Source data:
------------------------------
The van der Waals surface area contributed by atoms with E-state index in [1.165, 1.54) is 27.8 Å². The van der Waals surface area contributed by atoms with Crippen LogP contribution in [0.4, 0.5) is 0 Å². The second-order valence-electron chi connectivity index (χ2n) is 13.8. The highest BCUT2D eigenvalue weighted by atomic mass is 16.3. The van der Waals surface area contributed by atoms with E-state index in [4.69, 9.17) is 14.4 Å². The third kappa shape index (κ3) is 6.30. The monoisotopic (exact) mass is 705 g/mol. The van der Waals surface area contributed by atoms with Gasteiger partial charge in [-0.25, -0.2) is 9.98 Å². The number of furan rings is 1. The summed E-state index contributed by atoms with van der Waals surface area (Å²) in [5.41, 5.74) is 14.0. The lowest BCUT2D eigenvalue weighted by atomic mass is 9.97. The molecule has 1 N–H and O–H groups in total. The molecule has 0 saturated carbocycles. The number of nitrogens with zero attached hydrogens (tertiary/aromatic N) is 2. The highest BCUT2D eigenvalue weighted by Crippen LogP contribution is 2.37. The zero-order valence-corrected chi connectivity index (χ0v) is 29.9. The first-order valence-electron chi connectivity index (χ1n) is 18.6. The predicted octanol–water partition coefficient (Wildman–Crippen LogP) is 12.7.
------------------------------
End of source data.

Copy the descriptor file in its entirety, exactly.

The van der Waals surface area contributed by atoms with E-state index in [1.165, 1.54) is 27.8 Å². The van der Waals surface area contributed by atoms with Crippen LogP contribution in [0.4, 0.5) is 0 Å². The second-order valence-electron chi connectivity index (χ2n) is 13.8. The highest BCUT2D eigenvalue weighted by atomic mass is 16.3. The van der Waals surface area contributed by atoms with E-state index in [4.69, 9.17) is 14.4 Å². The third kappa shape index (κ3) is 6.30. The monoisotopic (exact) mass is 705 g/mol. The van der Waals surface area contributed by atoms with Gasteiger partial charge in [-0.25, -0.2) is 9.98 Å². The number of furan rings is 1. The summed E-state index contributed by atoms with van der Waals surface area (Å²) in [5.41, 5.74) is 14.0. The lowest BCUT2D eigenvalue weighted by atomic mass is 9.97. The molecule has 1 N–H and O–H groups in total. The molecule has 0 saturated carbocycles. The number of nitrogens with zero attached hydrogens (tertiary/aromatic N) is 2. The highest BCUT2D eigenvalue weighted by Crippen LogP contribution is 2.37. The zero-order valence-corrected chi connectivity index (χ0v) is 29.9. The first-order valence-electron chi connectivity index (χ1n) is 18.6. The predicted octanol–water partition coefficient (Wildman–Crippen LogP) is 12.7.